The project then gets bigger in your mind. You see all the various steps at the same time, and possible outcomes and perceived feedback, which based on your spiral thinking, none of it is good.


All of this gets wrapped in the fear of failure.


Your low self-belief in being successful, in who you are and in your perceived lack of abilities grows, and you just freeze up. Unable to decide. Unable to take a step forward. Unable to even tell someone.


The result is being paralyzed with fear due to your imposter thoughts. You are paralyzed in body and mind.


6 Tips to Help You Move Forward

You do not need to stay this way. You can learn to break free of the paralysis by following these tips:

  1. Acknowledge you are experiencing this feeling of being paralyzed in your actions and thoughts. Recognize you aren’t able to move forward or act. Don’t dismiss this feeling.

  2. Ask yourself, what is the task or situation you are currently experiencing this paralyzed feeling in? It may seem like a given, but in the beginning, with your thoughts swirling, you may not be able to clearly recognize why this is occurring or where this paralysis stems from.

  3. Reflect on the skills, knowledge, abilities, and resources you have for this project. Think about what you can do and do well. Do not compare to anyone else, and do not discount any knowledge, or ability. Write down everything that is related to this project that you know you can do.

  4. Remember similar tasks, projects, or situations of your past, and your successful outcomes. Do not downplay any aspect, such as “Yes, but they could have been better”, or “But I just got lucky.” This will strengthen your imposter thoughts and paralysis. Focus only on your achievements and success and link your skills and abilities to them.

  5. Determine your next 3 steps to start moving forward. Write them down, so you can see and acknowledge what those next steps will be. Once you get to the third, then write the next 3 steps. Keeping yourself to a few steps will reduce the fear and help you see with clarity what is manageable in this project.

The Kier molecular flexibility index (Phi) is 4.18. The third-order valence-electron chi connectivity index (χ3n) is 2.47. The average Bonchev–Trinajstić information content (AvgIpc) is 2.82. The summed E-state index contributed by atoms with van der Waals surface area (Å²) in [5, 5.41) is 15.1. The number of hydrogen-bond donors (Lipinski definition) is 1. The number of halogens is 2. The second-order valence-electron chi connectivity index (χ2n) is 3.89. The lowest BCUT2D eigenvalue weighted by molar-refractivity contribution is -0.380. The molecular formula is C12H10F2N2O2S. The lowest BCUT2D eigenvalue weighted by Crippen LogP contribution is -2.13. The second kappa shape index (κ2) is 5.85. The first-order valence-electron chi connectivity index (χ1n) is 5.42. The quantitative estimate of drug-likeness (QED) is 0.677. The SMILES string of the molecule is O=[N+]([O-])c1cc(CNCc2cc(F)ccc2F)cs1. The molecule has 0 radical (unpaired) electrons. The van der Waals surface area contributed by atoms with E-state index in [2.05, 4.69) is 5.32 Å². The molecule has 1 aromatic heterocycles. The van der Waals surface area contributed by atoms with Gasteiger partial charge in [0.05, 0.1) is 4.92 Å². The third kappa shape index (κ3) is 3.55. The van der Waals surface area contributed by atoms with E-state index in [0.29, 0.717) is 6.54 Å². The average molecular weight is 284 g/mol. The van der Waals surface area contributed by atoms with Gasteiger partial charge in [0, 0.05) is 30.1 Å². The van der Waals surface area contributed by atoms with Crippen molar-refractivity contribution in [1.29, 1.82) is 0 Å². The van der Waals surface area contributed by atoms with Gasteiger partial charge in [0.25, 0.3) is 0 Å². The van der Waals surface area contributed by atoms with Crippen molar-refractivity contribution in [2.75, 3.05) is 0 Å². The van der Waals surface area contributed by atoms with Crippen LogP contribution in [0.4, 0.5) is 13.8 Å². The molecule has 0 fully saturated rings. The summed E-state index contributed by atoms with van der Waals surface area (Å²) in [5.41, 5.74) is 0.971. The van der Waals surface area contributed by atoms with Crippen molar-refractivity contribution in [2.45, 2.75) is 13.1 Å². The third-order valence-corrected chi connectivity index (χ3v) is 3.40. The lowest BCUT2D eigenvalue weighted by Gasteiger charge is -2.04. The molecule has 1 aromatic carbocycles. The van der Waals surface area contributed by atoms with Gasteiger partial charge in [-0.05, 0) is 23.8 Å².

6. Be good at doing it how you want to. If it doesn’t work, adjust. There is no one way for each project, and you will develop what works best for you. Don’t worry or care what others are doing. Just focus on what you are doing.

The main goal is to grow belief in yourself.


Moving Forward

These 6 tips can help you break free of the paralysis brought on by your imposter thoughts.


Your imposter thoughts are about your inabilities and lack of self-value. As your mind goes to the thoughts of the project, it will create a false narrative based on your imposter fears and doubts that you see as true.


Your fear of failure will create a wall of paralysis.


Refocusing on your true self-worth and abilities will increase your self-appreciation and self-belief. Believing in yourself will reduce your imposter thoughts and help you break free of your paralysis and get you moving forward.


Follow me on Instagram, and visit my website for more info!


 

Victor Mosconi, Executive Contributor Brainz Magazine

Victor Mosconi, is a Ph.D. Candidate in Psychology, with a Master’s in Psychology of Leadership Development and Coaching, a Master’s in Industrial/Organizational Psychology, and the founder of Imposter Solution Coach. Through his life-long experience with imposter syndrome, his psychology background, and coaching skills, Victor specializes in supporting up-and-coming women leaders and entrepreneurs in overcoming their self-doubt and imposter thoughts to develop a mindset of self-appreciation and strong self-belief. Take his quiz on his website and discover what level of impostor syndrome you experience.